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Whisky Club – With a Difference

Monday 10 February 2014, 18:15
By John Smith

The whiskey offerings this time

The Nog Inn Whisky Club has set out to sample many of Scotland's excellent whiskies. But the January meeting raised new challenges.

For a start, not all the whiskys were malts. Blasphemy to purists. Set before them was a selection of malts and blends, and to cap it only two whiskies originated in Scotland!

The English Whisky Co Chapter 9 (46% ABV)
it's definitely not distilled in the Highlands of Scotland. In fact it's distilled by The St. Georges Distillery in Norfolk, using water from the Breckland aquifer beneath the distillery. Although classed as a single malt whisky this whisky is only three years old. It's generally accepted that a whisky can only bear the "Malt" label if it has reached at least 10 years of age. But, not being Scottish, maybe the rule doesn't apply.

Penderyn Madera Cask (46% ABV)
The next offering took the boat out further. Penderyn is a Welsh whisky. Nobody had ever heard of a Welsh whisky before. Again it came as a pleasant surprise, with a well-rounded flavour, and a rich golden colour. Penderyn Whisky comes from a very small distillery in the foothills of the Brecon Beacons and production is limited to one cask (circa 200 litres) each day. It's already establishing a solid reputation.

Red Breast (40% ABV)
The third whisky was from a more traditional source, but yet again, not Scotland. Red Breast is a solid Irish whiskey distilled in the deep south (Cork). This one is the extreme opposite to Penderyn in that the Distiller (Middleton), founded in 1825, is home to "The Big Still", the world's largest still (no longer used) that produced circa 33,638 gallons. Irish whisky has a very distinct foundational flavour, probably because of the extra third distillation process. It presents with a good bouquet and rich golden colour with a nice clean taste.

Whiskey club members enjoying the samples

Nikka (51.4% ABV)
With this offering the group didn't just go international. They went to the other side of the world. The name tells all. This offering was from Japan, a mystical land with amazing history. The first thing to note was the 51.4 ABV. This means that in old money this whisky is just over 100 proof. So this was a whisky that they needed to sip gently. It had to be respected.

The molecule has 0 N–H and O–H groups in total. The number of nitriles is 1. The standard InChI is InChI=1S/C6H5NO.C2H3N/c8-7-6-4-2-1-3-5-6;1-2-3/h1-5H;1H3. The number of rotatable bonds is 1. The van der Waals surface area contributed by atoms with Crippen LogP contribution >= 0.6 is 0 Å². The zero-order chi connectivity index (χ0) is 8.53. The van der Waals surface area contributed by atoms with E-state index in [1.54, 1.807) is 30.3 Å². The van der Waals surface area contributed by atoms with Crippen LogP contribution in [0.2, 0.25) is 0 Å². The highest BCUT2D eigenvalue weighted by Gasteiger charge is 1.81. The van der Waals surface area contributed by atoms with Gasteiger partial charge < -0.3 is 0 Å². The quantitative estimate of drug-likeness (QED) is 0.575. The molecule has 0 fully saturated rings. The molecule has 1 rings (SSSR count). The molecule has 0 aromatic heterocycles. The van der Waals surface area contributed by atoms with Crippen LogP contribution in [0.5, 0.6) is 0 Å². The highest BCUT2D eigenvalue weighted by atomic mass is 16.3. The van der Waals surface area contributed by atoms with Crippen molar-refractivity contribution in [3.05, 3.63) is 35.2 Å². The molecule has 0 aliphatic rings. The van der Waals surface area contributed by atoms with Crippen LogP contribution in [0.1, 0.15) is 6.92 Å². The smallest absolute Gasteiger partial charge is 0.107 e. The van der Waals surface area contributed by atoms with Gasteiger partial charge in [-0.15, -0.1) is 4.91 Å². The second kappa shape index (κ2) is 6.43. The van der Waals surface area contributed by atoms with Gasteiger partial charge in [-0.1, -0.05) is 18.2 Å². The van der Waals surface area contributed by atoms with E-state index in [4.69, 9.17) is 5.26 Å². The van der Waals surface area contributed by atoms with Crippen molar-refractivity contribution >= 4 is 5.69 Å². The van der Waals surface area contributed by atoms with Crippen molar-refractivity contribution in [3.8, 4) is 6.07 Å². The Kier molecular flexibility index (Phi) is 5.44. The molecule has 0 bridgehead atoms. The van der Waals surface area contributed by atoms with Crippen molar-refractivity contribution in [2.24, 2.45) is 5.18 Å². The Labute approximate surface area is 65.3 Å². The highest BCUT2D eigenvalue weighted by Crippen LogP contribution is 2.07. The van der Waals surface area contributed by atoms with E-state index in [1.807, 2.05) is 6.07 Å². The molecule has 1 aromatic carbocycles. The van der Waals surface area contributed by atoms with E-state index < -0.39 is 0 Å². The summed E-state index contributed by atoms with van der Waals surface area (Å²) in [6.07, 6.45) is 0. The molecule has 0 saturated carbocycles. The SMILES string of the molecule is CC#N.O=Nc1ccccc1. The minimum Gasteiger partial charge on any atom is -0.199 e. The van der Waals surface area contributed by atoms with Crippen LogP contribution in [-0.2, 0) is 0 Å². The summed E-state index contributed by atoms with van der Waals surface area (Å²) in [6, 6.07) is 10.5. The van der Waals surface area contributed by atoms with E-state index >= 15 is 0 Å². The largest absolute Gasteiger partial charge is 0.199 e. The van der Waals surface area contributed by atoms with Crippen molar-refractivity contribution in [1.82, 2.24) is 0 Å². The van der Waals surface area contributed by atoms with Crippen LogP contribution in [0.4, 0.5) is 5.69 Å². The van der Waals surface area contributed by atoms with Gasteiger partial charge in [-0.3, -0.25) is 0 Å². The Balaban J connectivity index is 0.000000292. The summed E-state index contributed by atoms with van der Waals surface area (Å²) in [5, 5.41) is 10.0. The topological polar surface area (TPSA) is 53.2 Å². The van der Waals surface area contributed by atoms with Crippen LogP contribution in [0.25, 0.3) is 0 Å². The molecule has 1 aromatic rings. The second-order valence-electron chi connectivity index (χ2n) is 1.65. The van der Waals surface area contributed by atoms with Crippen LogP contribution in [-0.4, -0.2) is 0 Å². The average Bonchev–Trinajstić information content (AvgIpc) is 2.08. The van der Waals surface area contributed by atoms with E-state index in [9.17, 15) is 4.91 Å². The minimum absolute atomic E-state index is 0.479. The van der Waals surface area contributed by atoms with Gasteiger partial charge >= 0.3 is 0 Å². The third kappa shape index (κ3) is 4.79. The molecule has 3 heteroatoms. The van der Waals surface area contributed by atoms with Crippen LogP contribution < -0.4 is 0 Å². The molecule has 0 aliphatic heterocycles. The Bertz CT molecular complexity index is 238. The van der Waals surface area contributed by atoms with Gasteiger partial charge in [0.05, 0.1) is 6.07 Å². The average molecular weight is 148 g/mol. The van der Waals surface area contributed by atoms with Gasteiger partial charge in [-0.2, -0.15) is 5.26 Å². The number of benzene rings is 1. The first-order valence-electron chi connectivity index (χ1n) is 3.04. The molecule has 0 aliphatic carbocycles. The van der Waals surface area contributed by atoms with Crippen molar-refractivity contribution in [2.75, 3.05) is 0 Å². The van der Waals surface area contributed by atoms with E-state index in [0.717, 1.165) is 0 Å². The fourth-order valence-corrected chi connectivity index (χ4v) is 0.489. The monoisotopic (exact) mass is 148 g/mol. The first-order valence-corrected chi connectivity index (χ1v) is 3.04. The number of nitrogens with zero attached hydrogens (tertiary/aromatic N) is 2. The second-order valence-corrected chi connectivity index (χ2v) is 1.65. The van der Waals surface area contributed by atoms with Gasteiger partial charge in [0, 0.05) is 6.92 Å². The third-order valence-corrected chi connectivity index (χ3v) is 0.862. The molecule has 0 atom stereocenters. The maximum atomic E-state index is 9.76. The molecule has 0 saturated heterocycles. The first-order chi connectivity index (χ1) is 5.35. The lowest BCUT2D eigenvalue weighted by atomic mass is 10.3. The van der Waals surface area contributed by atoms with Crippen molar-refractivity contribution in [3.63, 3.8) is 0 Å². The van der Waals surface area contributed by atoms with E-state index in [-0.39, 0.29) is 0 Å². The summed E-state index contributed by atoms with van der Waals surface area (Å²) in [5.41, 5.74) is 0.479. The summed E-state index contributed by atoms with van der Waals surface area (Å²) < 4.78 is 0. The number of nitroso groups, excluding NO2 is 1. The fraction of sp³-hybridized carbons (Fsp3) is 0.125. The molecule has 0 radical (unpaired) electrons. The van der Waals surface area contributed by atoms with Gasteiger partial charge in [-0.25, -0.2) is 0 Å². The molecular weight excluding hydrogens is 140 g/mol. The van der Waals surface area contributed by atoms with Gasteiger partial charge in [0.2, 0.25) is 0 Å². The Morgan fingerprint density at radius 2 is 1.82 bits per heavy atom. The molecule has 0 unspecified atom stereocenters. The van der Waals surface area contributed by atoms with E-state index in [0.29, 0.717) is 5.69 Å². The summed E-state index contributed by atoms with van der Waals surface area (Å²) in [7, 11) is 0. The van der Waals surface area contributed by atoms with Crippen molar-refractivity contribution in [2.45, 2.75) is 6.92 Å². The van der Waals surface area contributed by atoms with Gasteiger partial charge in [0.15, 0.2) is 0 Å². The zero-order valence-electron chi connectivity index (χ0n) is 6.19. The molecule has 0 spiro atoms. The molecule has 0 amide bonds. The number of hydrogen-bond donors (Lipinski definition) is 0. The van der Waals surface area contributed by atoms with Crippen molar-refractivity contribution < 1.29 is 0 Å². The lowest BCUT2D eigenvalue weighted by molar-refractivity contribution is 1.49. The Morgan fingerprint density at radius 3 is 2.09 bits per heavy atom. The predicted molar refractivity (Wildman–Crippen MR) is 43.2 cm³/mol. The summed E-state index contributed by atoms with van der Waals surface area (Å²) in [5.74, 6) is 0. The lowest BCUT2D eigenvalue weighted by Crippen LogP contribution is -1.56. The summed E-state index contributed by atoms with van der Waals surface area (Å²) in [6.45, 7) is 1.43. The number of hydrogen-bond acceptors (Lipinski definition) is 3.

This particular whisky wasn't single malt. It was actually a blend of mature malts, and grain whisky that are recasked in a process known as "marriage" to bring about a rich and distinctly different style of whisky.

This whisky was clearly a black horse on the table, and took all by surprise. This was an exceptional whisky, and possibly a warning to traditional Scottish distillers that they don't have sole rights to the golden nectar.

Johnny Walker Double Black (40% ABV)
Phew! At long last, we have an offering from north of the border. Johnny Walker is an internationally renowned distiller and their "Black label" brand is a world market leader in the realms of blended whisky. Double Black is even better. However I wonder if being sandwiched between more distinctive malts meant that the intricacies of this whisky were lost on the tasters?

Ballantine's 17 Year Old (43% ABV)
Another Scottish offering that breaks the mould. It's a 17 year old whisky, but it's a blend, and not malt. It's not often that you come across blended whisky boasting a mature age. This whisky is created by blending malt and grain whisky from all over the world. This one came with sweetness, but with a salty and peaty background flavour. It could almost have been pretending to be a west coast island whisky. This one comes with a rich and full flavour.

Overall, despite the individual assessments of each whisky it was agreed that all were very good and well gluggable. However, there was a definite feeling that Nikka stood out above the rest. Everyone made their way home (very carefully), already wondering what would be on offer at the next Whisky Club meeting. Watch this space.


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